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Found in: Page 267

Linear Algebra and its Applications

Book edition 5th
Author(s) David C. Lay, Steven R. Lay and Judi J. McDonald
Pages 483 pages
ISBN 978-03219822384

Show that $$I - A$$ is invertible when all the eigenvalues of $$A$$ are less than 1 in magnitude. (Hint: What would be true if $$I - A$$ were not invertible?)

It is proved that $$I - A$$ is invertible when all the eigenvalues of $$A$$ are less than 1 in magnitude.

See the step by step solution

Step 1: Definition of magnitude

The eigenvalue $$\lambda$$ is the real or complex number of a matrix $$A$$ which is a square matrix that satisfies the following equation

$$\det \left( {A - \lambda I} \right) = 0$$.

This equation is called the characteristic equation.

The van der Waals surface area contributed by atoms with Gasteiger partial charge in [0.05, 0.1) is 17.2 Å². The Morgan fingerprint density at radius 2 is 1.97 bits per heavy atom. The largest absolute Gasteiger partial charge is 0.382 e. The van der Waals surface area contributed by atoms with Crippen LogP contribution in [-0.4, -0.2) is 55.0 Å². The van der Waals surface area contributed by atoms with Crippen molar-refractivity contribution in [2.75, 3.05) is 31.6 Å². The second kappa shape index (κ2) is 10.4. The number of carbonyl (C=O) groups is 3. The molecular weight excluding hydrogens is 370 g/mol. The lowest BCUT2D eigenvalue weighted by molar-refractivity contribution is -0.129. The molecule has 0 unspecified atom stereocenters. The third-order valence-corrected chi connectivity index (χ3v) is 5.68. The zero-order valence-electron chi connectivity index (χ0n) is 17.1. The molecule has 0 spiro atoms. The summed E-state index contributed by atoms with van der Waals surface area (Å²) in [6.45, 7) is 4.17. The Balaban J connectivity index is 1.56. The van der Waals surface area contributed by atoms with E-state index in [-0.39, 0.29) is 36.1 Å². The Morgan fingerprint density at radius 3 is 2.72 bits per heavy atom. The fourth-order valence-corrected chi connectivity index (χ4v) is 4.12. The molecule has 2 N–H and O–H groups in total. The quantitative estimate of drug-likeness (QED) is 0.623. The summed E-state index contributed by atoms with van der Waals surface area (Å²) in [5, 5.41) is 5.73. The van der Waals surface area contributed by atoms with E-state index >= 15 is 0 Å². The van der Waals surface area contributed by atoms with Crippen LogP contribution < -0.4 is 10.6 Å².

Step 2: Showing that $$I - A$$ is invertible

If $$I - A$$ is not invertible, then the equation$$\left( {I - A} \right){\rm{x}} = 0$$ would have a non-trivial solution of $${\rm{x}}$$.

Then $${\rm{x}} - A{\rm{x}} = 0$$ and $$A{\rm{x}} = 1 \cdot {\rm{x}}$$, which shows that $$A$$ would have $$1$$ as an

eigenvalue.

This cannot happen if all the eigenvalues are less than $$1$$in magnitude.

So $$I - A$$ must be invertible.

It is proved that $$I - A$$ is invertible when all the eigenvalues of $$A$$ are less than 1 in magnitude.